Patents, intellectual property and aquaculture
October 30, 2015
By Matt Jones
Media coverage of patent litigation and intellectual property rights has increased in the past several years, driven by discussions of Patent Assertion Entities (PAEs), also known as “patent trolls.” PAEs are groups that don’t produce a product, but rather focus on seeking license fees or legal judgements from other companies. According to a 2013 report by the United States President’s Council of Economic Advisers, the National Economic Council, and the Office of Science & Technology Policy, lawsuits brought by PAE had tripled from 2011 to 2013, to 62 per cent of all infringement suits in the United States.
The concern over PAEs has led to increased media coverage and an increase in interest in patent litigation and patent issues in general. Some of those issues have been a concern for years and are now seeing renewed interest in public debate. It’s a discussion which has impacts on every field – including aquaculture.
Steve Page is the Director of Technology Integration for InnovaSea Systems Inc. Page patented
the Aquapod net pen system in 2004 and has obtained patent protection in 14 countries for the basic design. Yet, they still had to face a stressful encounter over their intellectual property.
“Someone who was helping us do research as a consultant, he got to a point where he wanted to basically sell his company,” says Page. “One of the ways he did that was to do some work-arounds to our patent and patent them himself and use that to try to get leverage to get our investors to pay an outrageous fee to purchase his company. It’s all perfectly legal.”
The consultant had paid for applications for the competing patents out of his own money. They did not get to the point of acceptance or denial from the United States Patent and Trademark Office, but Page says the fact that they were filed put pressure on his company to see if they were a threat. The consultant had access to a great deal of information that was covered by a confidentiality agreement and it’s arguable, Page says, whether he used that information in coming up with his competing design. InnovaSea Systems were eventually able to determine that the consultant was not in a position to follow through with his threats but it was still a frustrating situation.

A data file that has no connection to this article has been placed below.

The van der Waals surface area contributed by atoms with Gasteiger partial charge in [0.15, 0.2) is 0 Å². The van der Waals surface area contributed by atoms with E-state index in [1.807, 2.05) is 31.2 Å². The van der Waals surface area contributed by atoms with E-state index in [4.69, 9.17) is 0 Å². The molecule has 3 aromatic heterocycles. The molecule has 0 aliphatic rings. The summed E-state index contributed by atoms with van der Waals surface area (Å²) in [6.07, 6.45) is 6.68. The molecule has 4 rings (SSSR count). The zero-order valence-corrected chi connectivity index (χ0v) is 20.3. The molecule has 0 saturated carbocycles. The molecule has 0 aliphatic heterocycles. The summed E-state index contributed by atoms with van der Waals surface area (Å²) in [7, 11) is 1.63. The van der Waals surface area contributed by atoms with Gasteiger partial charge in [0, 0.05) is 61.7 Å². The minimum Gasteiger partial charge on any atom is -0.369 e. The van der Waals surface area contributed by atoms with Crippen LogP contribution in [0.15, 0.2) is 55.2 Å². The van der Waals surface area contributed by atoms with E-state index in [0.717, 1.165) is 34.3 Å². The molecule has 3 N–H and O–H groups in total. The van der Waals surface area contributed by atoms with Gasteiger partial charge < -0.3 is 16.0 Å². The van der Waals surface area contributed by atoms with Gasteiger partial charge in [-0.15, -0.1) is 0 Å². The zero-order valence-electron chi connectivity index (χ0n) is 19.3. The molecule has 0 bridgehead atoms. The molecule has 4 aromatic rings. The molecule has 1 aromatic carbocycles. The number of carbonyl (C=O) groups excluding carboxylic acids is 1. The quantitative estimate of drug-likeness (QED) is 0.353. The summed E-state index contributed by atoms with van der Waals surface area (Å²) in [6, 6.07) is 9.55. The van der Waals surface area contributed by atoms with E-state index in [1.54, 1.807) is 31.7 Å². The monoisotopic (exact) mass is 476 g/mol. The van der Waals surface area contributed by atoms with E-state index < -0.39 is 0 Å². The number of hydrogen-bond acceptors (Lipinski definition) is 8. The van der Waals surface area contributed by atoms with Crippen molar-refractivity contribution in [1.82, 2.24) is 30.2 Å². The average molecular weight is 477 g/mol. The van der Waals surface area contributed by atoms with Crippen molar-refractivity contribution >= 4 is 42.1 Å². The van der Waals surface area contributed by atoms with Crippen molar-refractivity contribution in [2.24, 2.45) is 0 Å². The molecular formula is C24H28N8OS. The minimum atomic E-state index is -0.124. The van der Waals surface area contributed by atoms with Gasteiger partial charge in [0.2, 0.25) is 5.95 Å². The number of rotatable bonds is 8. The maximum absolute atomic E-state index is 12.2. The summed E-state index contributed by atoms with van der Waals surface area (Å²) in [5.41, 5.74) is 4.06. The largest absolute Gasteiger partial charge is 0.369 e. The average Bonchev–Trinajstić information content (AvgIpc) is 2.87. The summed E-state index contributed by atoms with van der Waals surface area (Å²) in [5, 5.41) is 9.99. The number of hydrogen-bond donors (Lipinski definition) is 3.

“It’s all about money,” says Page. “A patent doesn’t give you anything but the right to defend something legally. We have a patent on our product in China. Most patent attorneys who have litigated in China say ‘be prepared to spend $10 million to fight a Chinese rip-off.’”
One of the more contentious issues about the patent system as a whole, separate from concerns of litigation and patent trolls, is the fact that so much information has to be made public as part of an application. As a result, many companies like Nova Scotia’s Sustainable Fish Farming Canada, who utilize a proprietary closed containment recirculating system, have opted not to pursue a patent on their technology at all, for fear that the patent application process would expose too much.
“We’ve deliberately chosen not to patent it because doing so then puts it out in the public domain,” says Sustainable Fish Farming CEO Kirk Havercroft. “Our understanding is that if we were in the business of selling technology, it becomes so easy for that technology to leak as others try to copy it or emulate it. If somebody’s copied that technology here in Nova Scotia, that’s one thing. But if somebody’s copied the tech in Shanghai, now you have to go all the way to China to fight a very difficult court case.”
Dr. Clifford Fedler is Senior Associate Dean for Academic Programs at Texas Tech University. Dr. Fedler is looking at mechanisms to recycle waste products. Fedler says he began to seek a patent, but it’s difficult because he’s seeking a patent on a process as opposed to a piece of technology.
“Process patents are so difficult to obtain,” says Dr. Fedler. “You have to indicate all the different processes that are going to be tied to your system. You have to indicate exactly how they were going to work. It doesn’t take a lot of effort after that point to understand the critical components of it if someone’s got some level of background on it.”
Dr. Fedler says that while the patent system is important to protect intellectual property and to foster innovation, he worries that the current system ends up weighed in favour of those with the money to play said system.
“There are companies with fairly deep pockets where if they want to use something, they’ll go take whatever they want,” says Dr. Fedler. “They’ll tell the little guy, like me, ‘go ahead, sue me.’ They don’t care because they know the suit will eventually be dropped due to lack of resources. I don’t mean to be callous about it, but I’m not sure that the patent process does provide a person with much benefit, except for those who have the deep pockets to begin with. When you go out and try to get financing to build your business, they say ‘is your stuff patented? If it is, we’ll give you money.’ It’s one of those quagmires that you get yourself into – you need the patent to get the money and you need the money to get the patent. ”
— Matt Jones